Wednesday, December 29, 2010

All he did to lose weight was eat less and move more?


An article on CNN covers the weight loss of a man who went (they claim) from almost 500 lbs to "one-der-land". The man, Matt Hoover (who ironically is a namesake of one of the Biggest Loser Contestants of the 2005 season), told CNN his weight loss journey lasted 3 years. Most of the article is detailing "how terrible he looked" as a person of size and the usual. Finally a couple of sentences way down in the article tells how he lost the weight.

Predictably, he "ate less and moved more" that is, the article states:

He ate smaller portions and took daily walks. The first 120 pounds came off.


And in case we didn't understand how the weight melted off when he "just got off the couch", he's quoted:

"When you're that big, you can lose weight pretty quickly," he said.


The article goes on to say that Matt plateaued out at 150 lbs over his goal weight and then, joined Weight Watchers and "lost the rest of the weight"

According to this article, Matt had no health problems (or I'm sure they would have mentioned them) and it was all how "bad he looked" which motivated him.

Hey, if a person wants to lose weight (or not lose weight) that's fine - our bodies are ours to do with them what we want.

What I found very objectionable in this article was the following:

1. The article implies that the only reason Matt got up to 470 lbs was because he ate too much and moved too little in other words, "he sat on the couch, eating bons bons all day so no wonder he was so fat", and this idea is I think, what CNN wants to convey to the readers. But the reality about obesity is that according to Dr Rudy Leibel and the scientists who study this stuff, size is mostly genetic.

2. The article gives the impression that once Matt started eating as a "normal person" i.e. not totally overstuffing himself while sitting on the couch, the weight just "dropped off". And that is so not true! For a person who is genetically/physically obese to lose weight and keep it off takes daily vigilance almost to an obsessive level.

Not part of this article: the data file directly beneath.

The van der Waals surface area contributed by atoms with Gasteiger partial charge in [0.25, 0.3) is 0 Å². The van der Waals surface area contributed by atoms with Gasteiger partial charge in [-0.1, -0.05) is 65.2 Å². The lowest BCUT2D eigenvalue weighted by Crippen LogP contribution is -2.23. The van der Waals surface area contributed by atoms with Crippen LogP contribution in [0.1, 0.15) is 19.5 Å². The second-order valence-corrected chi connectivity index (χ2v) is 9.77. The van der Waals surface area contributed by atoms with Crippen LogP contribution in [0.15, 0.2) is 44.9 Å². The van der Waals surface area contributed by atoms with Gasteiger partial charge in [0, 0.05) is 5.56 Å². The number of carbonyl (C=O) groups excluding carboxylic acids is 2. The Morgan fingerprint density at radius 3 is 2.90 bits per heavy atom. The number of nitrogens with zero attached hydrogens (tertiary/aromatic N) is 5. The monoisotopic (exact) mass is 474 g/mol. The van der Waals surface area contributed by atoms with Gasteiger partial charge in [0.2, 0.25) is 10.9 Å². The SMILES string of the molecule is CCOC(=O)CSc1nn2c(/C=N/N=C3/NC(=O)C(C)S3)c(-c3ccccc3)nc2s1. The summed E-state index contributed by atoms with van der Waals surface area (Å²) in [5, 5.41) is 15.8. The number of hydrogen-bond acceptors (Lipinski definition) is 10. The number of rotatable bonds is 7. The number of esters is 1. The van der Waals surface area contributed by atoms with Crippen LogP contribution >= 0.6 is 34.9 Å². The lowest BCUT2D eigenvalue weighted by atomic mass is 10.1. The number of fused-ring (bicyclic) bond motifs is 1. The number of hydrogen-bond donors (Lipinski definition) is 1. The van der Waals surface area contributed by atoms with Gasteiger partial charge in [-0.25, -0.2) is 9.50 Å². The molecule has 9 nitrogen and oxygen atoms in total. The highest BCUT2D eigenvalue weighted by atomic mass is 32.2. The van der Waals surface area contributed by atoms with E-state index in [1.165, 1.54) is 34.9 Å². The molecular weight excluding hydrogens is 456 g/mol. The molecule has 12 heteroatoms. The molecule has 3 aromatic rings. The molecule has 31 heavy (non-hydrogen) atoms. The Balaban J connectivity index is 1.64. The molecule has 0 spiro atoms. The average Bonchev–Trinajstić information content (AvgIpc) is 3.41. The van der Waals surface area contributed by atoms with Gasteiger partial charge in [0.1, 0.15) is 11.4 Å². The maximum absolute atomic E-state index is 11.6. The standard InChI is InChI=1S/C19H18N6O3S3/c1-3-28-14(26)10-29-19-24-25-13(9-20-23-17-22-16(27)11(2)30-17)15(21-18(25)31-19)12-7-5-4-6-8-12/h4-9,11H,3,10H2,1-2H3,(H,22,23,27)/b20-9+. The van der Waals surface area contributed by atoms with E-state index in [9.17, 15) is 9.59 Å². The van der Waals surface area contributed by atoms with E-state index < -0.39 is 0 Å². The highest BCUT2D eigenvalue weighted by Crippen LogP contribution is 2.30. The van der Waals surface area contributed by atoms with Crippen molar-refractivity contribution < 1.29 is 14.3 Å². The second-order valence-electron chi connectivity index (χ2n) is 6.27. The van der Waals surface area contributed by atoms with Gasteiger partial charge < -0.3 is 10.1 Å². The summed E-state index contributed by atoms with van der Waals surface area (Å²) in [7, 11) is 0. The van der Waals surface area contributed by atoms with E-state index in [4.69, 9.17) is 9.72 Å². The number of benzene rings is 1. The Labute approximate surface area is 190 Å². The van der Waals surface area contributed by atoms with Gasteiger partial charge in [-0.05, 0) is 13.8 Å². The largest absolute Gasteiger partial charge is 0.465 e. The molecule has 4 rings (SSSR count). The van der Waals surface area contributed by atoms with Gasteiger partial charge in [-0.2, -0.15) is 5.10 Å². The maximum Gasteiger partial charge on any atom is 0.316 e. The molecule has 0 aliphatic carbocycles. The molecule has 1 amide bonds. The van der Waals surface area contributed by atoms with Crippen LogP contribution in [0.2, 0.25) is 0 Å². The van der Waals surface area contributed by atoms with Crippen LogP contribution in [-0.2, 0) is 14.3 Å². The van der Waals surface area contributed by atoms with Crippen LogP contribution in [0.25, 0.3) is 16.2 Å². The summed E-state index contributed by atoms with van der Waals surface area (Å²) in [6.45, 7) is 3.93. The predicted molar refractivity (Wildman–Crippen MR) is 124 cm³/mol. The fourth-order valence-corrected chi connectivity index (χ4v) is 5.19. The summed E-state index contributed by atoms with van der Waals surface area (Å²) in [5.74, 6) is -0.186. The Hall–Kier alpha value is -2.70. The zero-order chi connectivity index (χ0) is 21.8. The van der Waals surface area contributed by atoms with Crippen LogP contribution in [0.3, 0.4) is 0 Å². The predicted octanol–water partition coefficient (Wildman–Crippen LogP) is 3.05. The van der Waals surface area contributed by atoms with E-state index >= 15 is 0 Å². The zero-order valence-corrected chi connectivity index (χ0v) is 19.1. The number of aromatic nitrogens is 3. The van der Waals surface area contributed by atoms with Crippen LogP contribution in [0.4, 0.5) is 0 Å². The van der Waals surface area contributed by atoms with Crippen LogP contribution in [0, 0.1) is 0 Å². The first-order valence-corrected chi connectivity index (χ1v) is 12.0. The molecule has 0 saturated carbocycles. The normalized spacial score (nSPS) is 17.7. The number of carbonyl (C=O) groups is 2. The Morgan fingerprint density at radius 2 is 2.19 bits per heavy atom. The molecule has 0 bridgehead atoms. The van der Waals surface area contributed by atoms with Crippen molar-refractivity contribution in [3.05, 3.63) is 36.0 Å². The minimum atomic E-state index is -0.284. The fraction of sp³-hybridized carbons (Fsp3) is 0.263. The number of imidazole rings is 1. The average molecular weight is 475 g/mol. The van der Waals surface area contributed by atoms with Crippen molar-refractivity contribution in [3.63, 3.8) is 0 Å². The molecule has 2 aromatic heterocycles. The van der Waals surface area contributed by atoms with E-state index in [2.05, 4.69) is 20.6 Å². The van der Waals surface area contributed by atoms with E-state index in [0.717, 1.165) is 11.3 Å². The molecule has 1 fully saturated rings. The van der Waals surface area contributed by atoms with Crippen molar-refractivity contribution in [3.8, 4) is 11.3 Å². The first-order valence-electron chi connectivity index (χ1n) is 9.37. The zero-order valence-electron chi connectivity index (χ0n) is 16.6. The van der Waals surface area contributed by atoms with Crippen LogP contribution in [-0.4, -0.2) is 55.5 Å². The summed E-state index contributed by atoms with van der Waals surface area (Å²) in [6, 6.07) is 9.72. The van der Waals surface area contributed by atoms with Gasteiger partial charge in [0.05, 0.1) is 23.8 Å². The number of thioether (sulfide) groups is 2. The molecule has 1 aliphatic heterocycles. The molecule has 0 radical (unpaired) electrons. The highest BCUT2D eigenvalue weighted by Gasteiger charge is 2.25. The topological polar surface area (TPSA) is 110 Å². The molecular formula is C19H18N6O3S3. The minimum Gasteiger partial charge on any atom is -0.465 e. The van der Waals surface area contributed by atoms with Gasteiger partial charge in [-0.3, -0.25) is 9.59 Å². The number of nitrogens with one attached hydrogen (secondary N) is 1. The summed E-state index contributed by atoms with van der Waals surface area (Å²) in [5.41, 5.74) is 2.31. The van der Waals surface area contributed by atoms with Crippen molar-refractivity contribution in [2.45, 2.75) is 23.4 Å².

To expand on the second point, while the article implied that Matt just had to "get off the couch" (they never did detail what his exercise program consisted of however), ordinary exercise does not keep off any weight if you've got a certain set of genetics - I can personally attest to that one!.

For example, the Matt Hoover from the "BIGGEST LOSER" (not the same guy as in this story, I'm pretty sure) is described in one article as exercising 25 hours a week (he did regain some, it says from his "Biggest Loser" season but is determined to get it off):

Hoover spends 25 hours a week training for the grueling triathlon, which consists of a 2.4-mile open-water swim, a 112-mile bike ride and a marathon 26.2-mile run.


In my research I have found that societies in which there is no obesity, typically move 25-40 hours a week and eat about 1200-1400 calories a day.

Now that's a lot more than just "getting off the couch" and "eating smaller portions".

This type of article is falsely misleading. To the person of size who thinks that they can exercise an hour or so a day and eat a bit less and the weight will drop off, they will be very disappointed when they can actually gain weight eating normal amounts of food even if they do exercise. (How well I know about that one!)

And for those 85% of society who do not have to fight clinical obesity, articles like this just fuel the flames perpetuating the falsehood that shaming people of size is actually "good for them" because they might get motivated to "eat less and more more" and the "weight will drop off", as it did with Matt Hoover who is not the Biggest Loser contestant in this article.

I know people of size who have awesome achievements, careerwise and life-wise and even are very good looking, and yet, feel themselves failures because even though they already "eat less and move more" the weight just doesn't fall off them like it does on people in the newspaper or on TV. These feelings brought on by articles like this CNN article, filled with falsehoods and misleading statements, can lead people to drastic measures including unhealthy diets or even surgery to cripple their digestive system (what Dr Fobi, WLS surgeon calls the gastric bypass) or worse.

In a world which needs more love, isn't it time we enjoy people for who they are and just accept that in a country like ours where food is in easy access, people are going to come in all sizes and so what? What if we were all the same size - it would be pretty boring! (look at manikins for example). :)

Note: the photo included with this blog is Olympic athlete, Cheryl Haworth who won an Olympic medal in Weight Lifting. Like all elite athletes, she trains hard for several hours a day and watches what she eats. She also weighs over 300 lbs. People do come in all sizes and just because someone is a person of size, doesn't mean they lie on the couch all day, eating bons bons.

Like one of the TV reality show stars quipped when someone called him on a misrepresentation in a so called "reality show".

Well, you cannot believe everything you see on TV!

1 comment:

Kelly said...

I'm personally convinced the healthy, sane levels of 'eat less/better, move more' are responsible for the few kilos of weight loss they keep claiming improve diabetes and stuff, but that's only a few kilos, not the massive weight loss this guy is talking about.